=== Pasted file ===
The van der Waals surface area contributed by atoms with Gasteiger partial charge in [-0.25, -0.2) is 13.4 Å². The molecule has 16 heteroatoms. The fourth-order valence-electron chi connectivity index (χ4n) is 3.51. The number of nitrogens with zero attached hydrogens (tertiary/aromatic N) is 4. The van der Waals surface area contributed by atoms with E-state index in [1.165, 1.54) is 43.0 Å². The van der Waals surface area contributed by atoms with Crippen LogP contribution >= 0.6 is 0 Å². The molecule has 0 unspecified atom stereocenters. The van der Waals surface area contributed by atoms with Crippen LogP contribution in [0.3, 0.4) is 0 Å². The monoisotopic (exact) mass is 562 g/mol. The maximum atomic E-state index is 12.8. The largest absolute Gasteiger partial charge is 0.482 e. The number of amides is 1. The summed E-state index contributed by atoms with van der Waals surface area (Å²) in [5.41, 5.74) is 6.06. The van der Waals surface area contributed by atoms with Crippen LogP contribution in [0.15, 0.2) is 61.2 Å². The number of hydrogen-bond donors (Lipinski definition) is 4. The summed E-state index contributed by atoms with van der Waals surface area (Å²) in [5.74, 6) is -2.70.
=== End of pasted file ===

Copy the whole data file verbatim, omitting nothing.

The van der Waals surface area contributed by atoms with Gasteiger partial charge in [-0.25, -0.2) is 13.4 Å². The molecule has 16 heteroatoms. The fourth-order valence-electron chi connectivity index (χ4n) is 3.51. The number of nitrogens with zero attached hydrogens (tertiary/aromatic N) is 4. The van der Waals surface area contributed by atoms with E-state index in [1.165, 1.54) is 43.0 Å². The van der Waals surface area contributed by atoms with Crippen LogP contribution >= 0.6 is 0 Å². The molecule has 0 unspecified atom stereocenters. The van der Waals surface area contributed by atoms with Crippen LogP contribution in [0.3, 0.4) is 0 Å². The monoisotopic (exact) mass is 562 g/mol. The maximum atomic E-state index is 12.8. The largest absolute Gasteiger partial charge is 0.482 e. The number of amides is 1. The summed E-state index contributed by atoms with van der Waals surface area (Å²) in [5.41, 5.74) is 6.06. The van der Waals surface area contributed by atoms with Crippen LogP contribution in [0.15, 0.2) is 61.2 Å². The number of hydrogen-bond donors (Lipinski definition) is 4. The summed E-state index contributed by atoms with van der Waals surface area (Å²) in [5.74, 6) is -2.70.